Not only do the town sheriffs of Greenvale and Bright Falls play big parts in their respective games, they even follow similar character arcs. While neither one really hinders your progress, both Alan Wake’s Sheriff Sarah Breaker and DP’s Sheriff George Woodman (along with deputy Emily Wyatt) initially treat you with a little bit of suspicion.
Give them a little time, though, and pretty soon they’ll let you completely usurp their authority and lead the charge while they follow behind, procuring transportation and whining plaintively about how you should really think about letting them do their jobs sometime.
Above: OK, so he’s got a reason, but what about Wake?
And in Deadly Premonition, they even have to tolerate things like you showing up at their houses late at night to ask unbelievably inane questions.
While DP’s York and Wake’s Agent Nightingale obviously have completely different relationships with the player – one’s the main character, the other’s an apparent villain who wants to kill or arrest Wake, and who seems to know what’s really going on – they share a couple of important standout traits. First, they show up in their respective small towns and almost immediately take charge, acting like a pushy dick toward the local law and generally rubbing everyone the wrong way.
Above: Choad lessons, courtesy of Agent York at his smarmiest
Second, they both might just be completely insane. On the one hand, you’ve got York and his alternate personality, Zach, with whom he constantly has one-sided conversations. He also seems to regard it as fairly normal when ghost-zombies creep out of the woodwork to attack him, and nobody else seems to even notice the passage of time when he’s been battling them for hours. So it’s almost as if these sequences are just happening in his head.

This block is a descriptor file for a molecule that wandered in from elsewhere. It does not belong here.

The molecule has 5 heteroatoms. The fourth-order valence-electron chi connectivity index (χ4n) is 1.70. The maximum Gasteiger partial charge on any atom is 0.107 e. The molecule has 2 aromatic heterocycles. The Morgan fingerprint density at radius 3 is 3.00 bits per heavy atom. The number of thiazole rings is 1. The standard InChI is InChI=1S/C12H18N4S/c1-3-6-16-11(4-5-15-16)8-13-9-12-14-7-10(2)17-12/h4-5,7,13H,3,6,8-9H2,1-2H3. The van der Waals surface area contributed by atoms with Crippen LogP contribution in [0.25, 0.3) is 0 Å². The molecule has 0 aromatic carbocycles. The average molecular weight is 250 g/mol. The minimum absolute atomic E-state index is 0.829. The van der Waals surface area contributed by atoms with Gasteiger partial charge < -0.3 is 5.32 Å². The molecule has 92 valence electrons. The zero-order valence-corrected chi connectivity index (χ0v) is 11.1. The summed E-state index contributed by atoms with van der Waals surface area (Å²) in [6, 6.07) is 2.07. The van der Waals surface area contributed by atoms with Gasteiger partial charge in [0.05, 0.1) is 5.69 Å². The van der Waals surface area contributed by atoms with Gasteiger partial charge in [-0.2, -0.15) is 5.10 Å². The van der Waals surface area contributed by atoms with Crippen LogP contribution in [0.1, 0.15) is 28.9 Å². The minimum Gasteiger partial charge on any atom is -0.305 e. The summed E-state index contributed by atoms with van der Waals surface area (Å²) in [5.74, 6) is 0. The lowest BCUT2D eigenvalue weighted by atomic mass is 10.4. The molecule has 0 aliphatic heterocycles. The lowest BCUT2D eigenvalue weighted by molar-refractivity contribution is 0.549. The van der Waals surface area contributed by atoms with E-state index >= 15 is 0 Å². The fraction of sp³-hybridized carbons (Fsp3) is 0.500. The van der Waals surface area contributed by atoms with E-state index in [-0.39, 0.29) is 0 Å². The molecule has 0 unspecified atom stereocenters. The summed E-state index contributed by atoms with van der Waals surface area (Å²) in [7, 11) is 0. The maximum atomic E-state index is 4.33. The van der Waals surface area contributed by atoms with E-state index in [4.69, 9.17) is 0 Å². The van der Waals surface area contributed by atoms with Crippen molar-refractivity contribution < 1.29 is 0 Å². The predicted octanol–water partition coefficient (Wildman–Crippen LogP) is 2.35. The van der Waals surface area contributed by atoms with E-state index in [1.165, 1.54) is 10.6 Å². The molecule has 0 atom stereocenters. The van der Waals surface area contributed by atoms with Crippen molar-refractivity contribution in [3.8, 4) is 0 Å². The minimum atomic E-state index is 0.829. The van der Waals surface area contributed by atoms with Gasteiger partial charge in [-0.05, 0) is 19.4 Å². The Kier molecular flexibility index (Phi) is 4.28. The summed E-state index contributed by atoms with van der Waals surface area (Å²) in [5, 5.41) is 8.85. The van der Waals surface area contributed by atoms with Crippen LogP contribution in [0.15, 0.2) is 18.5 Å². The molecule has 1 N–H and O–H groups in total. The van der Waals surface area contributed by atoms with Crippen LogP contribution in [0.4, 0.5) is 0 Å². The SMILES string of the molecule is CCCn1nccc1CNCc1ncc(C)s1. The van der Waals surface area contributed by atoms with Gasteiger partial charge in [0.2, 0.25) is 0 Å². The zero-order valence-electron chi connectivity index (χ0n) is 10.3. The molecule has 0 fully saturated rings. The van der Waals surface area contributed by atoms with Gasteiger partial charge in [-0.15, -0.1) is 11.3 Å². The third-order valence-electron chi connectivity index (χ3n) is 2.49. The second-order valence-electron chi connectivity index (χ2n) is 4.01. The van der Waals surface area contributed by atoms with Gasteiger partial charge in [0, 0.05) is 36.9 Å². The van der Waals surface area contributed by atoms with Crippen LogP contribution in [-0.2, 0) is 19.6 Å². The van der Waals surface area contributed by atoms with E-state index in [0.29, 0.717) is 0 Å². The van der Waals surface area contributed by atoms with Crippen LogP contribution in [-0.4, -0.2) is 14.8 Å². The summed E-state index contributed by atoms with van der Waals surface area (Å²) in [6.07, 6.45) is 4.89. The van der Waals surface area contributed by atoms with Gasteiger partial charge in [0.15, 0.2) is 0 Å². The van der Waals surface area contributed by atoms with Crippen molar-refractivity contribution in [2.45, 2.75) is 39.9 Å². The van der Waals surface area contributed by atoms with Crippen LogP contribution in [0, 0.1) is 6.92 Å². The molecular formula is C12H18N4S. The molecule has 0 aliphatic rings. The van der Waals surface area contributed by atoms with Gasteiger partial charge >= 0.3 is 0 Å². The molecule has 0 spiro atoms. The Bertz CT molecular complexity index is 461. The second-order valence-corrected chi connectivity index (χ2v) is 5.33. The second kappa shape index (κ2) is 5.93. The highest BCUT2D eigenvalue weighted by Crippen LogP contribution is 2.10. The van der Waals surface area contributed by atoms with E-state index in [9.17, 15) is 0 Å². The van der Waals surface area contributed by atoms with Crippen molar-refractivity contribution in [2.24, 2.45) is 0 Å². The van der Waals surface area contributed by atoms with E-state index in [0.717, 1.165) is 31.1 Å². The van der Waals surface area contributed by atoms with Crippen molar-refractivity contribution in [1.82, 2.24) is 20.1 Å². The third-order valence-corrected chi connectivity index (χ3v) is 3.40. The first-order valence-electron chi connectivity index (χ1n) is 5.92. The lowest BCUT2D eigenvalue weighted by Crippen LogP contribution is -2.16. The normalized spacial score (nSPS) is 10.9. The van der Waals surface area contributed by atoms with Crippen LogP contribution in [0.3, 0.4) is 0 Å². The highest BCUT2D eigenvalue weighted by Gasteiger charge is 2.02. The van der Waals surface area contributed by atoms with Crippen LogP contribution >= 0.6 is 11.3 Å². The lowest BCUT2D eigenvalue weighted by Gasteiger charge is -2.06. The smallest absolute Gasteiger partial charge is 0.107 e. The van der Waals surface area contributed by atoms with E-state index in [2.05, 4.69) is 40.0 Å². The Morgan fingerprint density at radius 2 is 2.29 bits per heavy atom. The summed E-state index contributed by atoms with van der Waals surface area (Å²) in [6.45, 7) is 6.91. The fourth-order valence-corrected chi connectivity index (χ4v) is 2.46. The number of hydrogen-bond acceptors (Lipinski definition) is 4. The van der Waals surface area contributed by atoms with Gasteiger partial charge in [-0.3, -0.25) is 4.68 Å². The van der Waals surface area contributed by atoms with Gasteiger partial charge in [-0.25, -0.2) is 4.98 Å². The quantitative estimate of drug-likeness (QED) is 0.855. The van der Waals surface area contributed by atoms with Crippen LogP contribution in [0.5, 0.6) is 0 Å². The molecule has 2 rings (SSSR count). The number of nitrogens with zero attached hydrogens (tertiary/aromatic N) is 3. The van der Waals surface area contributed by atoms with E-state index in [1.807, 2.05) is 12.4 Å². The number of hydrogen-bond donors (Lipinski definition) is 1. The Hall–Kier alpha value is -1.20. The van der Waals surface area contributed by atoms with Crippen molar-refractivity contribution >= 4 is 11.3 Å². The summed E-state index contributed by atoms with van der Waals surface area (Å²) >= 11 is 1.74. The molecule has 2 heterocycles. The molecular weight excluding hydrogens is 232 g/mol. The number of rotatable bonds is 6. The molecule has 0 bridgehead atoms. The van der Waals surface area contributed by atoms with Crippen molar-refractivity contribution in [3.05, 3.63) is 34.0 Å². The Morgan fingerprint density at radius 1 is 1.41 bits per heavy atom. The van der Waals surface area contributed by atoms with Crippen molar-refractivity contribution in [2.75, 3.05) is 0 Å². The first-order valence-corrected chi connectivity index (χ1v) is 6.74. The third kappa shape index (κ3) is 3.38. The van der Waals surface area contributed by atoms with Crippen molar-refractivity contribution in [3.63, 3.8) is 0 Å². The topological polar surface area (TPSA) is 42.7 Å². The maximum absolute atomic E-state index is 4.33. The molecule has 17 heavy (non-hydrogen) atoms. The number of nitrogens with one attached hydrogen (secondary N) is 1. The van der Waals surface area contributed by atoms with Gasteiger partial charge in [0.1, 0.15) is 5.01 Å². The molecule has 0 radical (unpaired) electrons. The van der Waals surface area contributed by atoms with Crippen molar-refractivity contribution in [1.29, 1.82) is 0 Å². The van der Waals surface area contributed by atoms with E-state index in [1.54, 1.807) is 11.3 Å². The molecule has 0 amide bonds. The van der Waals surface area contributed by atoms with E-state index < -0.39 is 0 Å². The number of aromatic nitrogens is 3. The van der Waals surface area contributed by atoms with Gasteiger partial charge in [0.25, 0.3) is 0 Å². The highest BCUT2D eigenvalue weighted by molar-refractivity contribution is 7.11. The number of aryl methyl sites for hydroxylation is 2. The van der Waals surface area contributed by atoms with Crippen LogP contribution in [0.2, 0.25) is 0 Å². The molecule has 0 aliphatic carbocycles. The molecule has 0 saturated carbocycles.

Above: Sure thing, crazy gunman
Nightingale, meanwhile, is a man obsessed, and it’s never really clear how he knew what the hell Wake is up to before he came to Bright Falls, or why he’s important.
Maybe the upcoming DLC will shed some light on that, but until then we’re forced to assume he’s just kind of unhinged.
Alan Wake is actually a pretty well-written game, but Alan’s prose – which appears in typewritten manuscript pages and his constant descriptions of what’s happening onscreen – tends to come off as more than a little silly.
In Deadly Premonition, meanwhile, every word that nearly every character utters is unbelievably inappropriate, awkward or otherwise laughably written. Which, by the way, is what makes it so damned entertaining.
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